RESEARCH PAPERS ARE PRELIMINARY MATERIALS CIRCULATED TO STIMULATE DISCUSSION AND CRITICAL COMMENT. THE VIEWS EXPRESSED ARE THOSE OF THE INDIVIDUAL AUTHORS. WHILE RESEARCH PAPERS BENEFIT FROM ACTIVE UHERO DISCUSSION, THEY HAVE NOT UNDERGONE FORMAL ACADEMIC PEER REVIEW.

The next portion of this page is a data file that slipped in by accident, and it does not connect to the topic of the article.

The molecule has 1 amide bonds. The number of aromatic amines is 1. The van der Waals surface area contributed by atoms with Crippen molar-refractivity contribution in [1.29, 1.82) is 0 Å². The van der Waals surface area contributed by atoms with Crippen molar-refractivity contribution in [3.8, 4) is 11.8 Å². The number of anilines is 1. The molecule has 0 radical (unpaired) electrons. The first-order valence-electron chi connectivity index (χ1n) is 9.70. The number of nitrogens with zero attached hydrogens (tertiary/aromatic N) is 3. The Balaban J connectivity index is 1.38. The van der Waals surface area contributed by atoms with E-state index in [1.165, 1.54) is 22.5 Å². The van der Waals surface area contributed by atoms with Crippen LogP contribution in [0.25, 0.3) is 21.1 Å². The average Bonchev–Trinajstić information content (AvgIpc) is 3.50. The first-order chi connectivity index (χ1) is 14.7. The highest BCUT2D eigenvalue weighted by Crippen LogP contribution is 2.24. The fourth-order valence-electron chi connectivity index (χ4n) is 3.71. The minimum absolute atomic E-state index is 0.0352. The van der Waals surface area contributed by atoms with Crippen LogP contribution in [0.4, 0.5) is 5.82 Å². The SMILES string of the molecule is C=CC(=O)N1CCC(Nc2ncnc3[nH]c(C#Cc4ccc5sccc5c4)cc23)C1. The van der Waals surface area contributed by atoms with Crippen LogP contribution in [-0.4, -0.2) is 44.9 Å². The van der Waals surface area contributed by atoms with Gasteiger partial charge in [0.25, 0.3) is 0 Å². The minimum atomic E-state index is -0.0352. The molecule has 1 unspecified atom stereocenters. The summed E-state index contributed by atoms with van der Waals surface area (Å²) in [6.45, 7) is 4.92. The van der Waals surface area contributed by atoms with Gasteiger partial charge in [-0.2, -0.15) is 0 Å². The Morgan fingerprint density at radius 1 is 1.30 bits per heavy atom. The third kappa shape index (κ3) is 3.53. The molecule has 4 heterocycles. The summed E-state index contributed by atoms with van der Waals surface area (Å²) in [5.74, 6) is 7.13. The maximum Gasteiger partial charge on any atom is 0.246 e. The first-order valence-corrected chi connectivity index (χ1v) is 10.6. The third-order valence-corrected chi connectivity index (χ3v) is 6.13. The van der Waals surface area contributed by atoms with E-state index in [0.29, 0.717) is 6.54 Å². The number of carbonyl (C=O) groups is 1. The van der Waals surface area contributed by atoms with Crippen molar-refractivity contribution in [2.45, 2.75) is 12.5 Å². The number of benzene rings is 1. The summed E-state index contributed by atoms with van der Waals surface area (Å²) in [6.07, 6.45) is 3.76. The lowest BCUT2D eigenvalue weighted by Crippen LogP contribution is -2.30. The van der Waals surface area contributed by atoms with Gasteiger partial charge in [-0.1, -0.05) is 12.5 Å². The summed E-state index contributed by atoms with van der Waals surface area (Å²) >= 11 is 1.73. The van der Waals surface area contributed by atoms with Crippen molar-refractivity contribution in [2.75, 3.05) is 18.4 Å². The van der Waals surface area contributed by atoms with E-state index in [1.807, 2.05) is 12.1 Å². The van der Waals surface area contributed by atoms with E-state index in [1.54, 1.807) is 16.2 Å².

Restrictions on housing supply have contributed to a rapid increase in home prices and rents in many large cities. Incumbent homeowners may benefit financially from rising prices, while renters are harmed. Incumbent residents may also resist new local housing due to local congestion externalities. Supply restrictions are often implemented by city councils at the behest of their constituents. We analyze city council bills from Toronto, Canada spanning 2009 to 2020. A machine learning approach identifies bills related to housing supply. We link housing bills, councillor voting behaviour and local demographic information. We find that representing more homeowners causes a councillor to oppose more housing bills. Councillors are significantly more likely to oppose large housing developments if the project is within the boundaries of the ward they represent.